The consensus in the Texas Rangers’ clubhouse is that Joey Gallo has had a productive season, with his power, ability to get on base, speed and the adjustments he has made — and by playing three different positions.
Those things overshadow his .206 batting average and the single-season club record for strikeouts he set Saturday night. He finished Sunday with 188 strikeouts, including 11 in his past 15 at-bats, and has seven games to stay under 200.
Gallo’s productivity, though, has made his strikeouts tolerable. He’s also in his first full big-league season, and the expectation is that he will get better.
“Right now that’s the deal with me, at 23 years old and in my first full season,” Gallo said. “I think it’s different for me if I wasn’t doing anything else productive, but I think our team has figured out that I can do more than just strike out. It’s not the end of the world.”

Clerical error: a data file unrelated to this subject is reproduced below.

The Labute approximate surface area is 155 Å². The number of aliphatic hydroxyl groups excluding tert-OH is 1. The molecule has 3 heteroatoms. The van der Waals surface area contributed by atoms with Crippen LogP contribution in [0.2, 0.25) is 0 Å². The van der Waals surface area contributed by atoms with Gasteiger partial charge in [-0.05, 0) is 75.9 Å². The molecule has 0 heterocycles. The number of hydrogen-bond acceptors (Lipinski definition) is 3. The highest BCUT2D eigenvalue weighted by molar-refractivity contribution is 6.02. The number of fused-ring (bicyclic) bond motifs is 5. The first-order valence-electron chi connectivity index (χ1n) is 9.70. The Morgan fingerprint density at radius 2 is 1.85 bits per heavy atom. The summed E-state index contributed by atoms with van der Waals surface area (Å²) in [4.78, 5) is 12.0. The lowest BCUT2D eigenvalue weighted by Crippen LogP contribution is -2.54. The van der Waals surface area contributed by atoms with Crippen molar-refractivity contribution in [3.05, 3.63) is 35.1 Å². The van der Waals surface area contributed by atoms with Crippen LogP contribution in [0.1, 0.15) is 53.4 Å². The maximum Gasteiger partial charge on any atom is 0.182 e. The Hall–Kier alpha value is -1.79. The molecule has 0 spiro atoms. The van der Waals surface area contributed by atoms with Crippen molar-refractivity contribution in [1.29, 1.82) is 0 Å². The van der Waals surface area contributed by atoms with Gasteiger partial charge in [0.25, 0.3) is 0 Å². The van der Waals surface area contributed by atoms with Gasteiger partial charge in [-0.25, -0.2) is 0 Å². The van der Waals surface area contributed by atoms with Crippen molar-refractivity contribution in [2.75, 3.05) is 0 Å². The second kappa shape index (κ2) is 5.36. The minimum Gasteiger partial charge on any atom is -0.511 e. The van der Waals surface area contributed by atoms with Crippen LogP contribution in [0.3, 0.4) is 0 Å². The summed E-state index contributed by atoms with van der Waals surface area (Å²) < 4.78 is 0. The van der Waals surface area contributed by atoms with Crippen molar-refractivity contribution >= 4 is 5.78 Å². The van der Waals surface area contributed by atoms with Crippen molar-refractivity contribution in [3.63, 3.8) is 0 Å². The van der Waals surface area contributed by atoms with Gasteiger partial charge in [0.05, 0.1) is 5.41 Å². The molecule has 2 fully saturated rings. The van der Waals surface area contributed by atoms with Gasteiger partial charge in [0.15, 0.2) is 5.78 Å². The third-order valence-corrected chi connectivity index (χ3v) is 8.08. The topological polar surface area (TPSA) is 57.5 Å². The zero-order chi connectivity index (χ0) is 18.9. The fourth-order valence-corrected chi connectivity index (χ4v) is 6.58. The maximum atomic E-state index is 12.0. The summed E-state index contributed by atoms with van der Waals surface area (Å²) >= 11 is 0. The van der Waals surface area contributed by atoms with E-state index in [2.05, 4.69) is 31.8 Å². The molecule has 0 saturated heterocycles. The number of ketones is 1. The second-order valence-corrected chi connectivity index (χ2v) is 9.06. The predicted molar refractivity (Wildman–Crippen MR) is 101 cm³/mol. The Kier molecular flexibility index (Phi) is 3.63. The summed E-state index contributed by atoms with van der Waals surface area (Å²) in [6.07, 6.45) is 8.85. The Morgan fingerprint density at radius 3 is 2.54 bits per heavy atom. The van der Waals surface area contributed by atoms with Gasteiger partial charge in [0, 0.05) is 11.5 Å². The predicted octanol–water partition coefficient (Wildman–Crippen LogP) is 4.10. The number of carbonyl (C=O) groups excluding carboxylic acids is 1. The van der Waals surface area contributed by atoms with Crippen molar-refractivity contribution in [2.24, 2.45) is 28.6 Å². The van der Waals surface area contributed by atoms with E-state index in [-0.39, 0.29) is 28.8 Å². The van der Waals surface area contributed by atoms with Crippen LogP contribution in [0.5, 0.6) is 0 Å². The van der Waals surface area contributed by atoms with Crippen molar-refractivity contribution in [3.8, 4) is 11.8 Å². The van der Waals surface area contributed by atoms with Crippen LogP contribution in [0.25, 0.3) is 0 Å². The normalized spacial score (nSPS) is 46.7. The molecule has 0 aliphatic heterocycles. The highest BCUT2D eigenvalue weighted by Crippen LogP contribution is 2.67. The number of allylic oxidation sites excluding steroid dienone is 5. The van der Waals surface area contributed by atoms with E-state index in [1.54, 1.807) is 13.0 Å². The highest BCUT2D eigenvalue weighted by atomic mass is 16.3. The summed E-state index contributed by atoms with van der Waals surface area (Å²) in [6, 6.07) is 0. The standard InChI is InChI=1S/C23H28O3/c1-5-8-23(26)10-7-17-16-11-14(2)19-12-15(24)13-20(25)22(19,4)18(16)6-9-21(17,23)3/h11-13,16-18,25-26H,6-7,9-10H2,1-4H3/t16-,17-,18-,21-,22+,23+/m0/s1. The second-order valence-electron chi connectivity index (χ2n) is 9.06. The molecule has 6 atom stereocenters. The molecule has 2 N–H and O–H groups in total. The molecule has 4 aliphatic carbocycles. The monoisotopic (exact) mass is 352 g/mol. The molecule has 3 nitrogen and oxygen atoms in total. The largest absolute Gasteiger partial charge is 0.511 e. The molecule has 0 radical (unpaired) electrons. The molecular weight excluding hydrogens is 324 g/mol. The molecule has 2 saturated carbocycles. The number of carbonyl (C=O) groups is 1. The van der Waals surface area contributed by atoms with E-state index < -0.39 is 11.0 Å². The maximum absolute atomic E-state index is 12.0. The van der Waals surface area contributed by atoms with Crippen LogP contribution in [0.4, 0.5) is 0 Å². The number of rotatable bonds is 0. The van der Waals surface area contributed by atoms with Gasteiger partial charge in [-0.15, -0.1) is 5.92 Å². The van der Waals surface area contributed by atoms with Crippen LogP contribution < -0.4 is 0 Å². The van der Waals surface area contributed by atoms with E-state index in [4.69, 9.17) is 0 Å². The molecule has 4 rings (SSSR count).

Gallo has 38 homers to go with a .330 on-base percentage and a .525 slugging percentage. That .856 on-base plus slugging percentage is the marker of a productive season.
He doesn’t want to strike out as much as he does, but with the way baseball has changed with many hitters dumping their two-strike approach and trying to do damage in all counts, a 200-strikeout season isn’t the scarlet letter it once was.
Give some credit to pitchers, too.
“I don’t think that it’s accepted, but there’s probably a lot more tolerance,” acting manager Steve Buechele said. “For a lot of guys the game’s changed to where strikeouts become tolerable as long as their still getting on base and producing.
“I would say it’s a good year [for Gallo] in the fact that I think he’s grown up as a player. He’s matured as a hitter. I think his approach at the plate is 100 percent better. He’s taking his walks. He’s got his strikeouts, and you can all talk about that if you want, but he’s been productive for us and I think he’s only going to get better.”